FakeBank malware can now redirect banking-related phone calls to scammer's line
Security experts discovered a new variant of FakeBank malware spreading in South Korea. This variant of Android virus is designed to redirect phone calls to scammers when users try to call their banks. Researchers report that malware was spreading with the help of 22 apps that were available on third-party app stores and social networks.
As many individuals choose to manage their banking via the phone, it became a perfect opportunity for cybercriminals to steal money directly from the bank account. The recent version of FakeBank malware can intercept incoming and outgoing calls. Therefore, when victims think that they are talking with a representative from a bank, they are actually talking with scammers.
Previous versions of malware were detected earlier this year. At the beginning of January, researchers spotted FakeBank entering victims phones as an SMS/MMS management application. The virus was able to send and read SMS messages, record bank calls, and display fake bank login pages to steal credentials.
Targets of FakeBank malware were primary customers of Russian banks (Sberbank, Leto Bank, VTB24 Bank). However, amongst the victims were Chinese (17%), Ukranian (2%), Romanian (1%), German (1%) and nationals of other countries, as well. The recent version mostly targets Android users in South Korea.
It was also discovered that FakeBank’s C&C domains were mainly located in Warmia-Masuria (Poland) and Russia. The IP address is provided by a company that was previously connected to fraud. Security experts at suggest that the company is Wuxi Yilian LLC.
The main feature of FakeBank – intercept banking-related phone calls
Malware spreads as fake banking apps via third-party app stores. When a malicious app is installed and launched, malware immediately collects and sends information to the remote Command and Control (C&C) server. Meanwhile, users see a fake screen of their bank.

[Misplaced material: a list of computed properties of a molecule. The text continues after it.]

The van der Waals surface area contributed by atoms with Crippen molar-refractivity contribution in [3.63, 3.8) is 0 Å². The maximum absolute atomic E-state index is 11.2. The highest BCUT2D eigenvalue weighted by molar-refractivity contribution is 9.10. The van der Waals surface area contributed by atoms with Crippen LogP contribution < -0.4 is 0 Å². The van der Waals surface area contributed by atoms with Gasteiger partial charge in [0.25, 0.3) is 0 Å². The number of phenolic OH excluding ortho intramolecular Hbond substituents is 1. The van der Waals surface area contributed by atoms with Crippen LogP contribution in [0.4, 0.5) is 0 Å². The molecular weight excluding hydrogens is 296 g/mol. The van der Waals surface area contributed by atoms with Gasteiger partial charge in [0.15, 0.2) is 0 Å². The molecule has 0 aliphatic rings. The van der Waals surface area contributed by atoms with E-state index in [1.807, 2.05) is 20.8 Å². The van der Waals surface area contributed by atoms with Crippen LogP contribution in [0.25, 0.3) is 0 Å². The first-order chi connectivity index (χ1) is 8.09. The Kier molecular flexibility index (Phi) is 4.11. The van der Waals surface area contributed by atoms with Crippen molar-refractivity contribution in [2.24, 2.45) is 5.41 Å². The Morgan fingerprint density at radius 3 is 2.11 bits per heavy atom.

The C&C server responds with four different numbers that will be used:
- The real phone number of the bank that will be changed;
- The phone number that will be used instead of the legit bank number;
- The number that will be used by scammers to initiate the call to the victim;
- The real bank number that will be used to hide the real scammer's caller ID.
After malware attack, FakeBank malware shows real bank number of the incoming or outgoing call. However, in reality, users are calling one of the numbers that belong to criminals. For this reason, users cannot suspect that they are actually talking with criminals who want to get access to their bank accounts and steal the money.
Cybercriminals are using advanced techniques to obtain banking details
Security experts concluded that malware is incredibly sophisticated, as it first scans users devices for security software and, once detected, leaves the phone silently. It was noted that whoever created FakeBank malware was excessively familiar with SMS online bank schemes, as all SMS containing vital information are filtered and transmitted to the command-and-control server.
To prevent its detection and elimination, FakeBank malware does not allow users' opening device settings or the legitimate banking application of the connected bank account. The payload is hidden in a way that does not permit its detection and makes it harder for victims to uninstall the malicious app.
Despite the fact that the recent version of malware mostly spreads in South Korea, Android users are reminded to be careful with app downloads. Security experts highly recommend installing apps from official Google Play store and avoid third-party sources. Additionally, it's important to read app permissions and do not install applications that ask too much access.
Finally, smartphone users should protect their devices with antivirus software and keep it updated.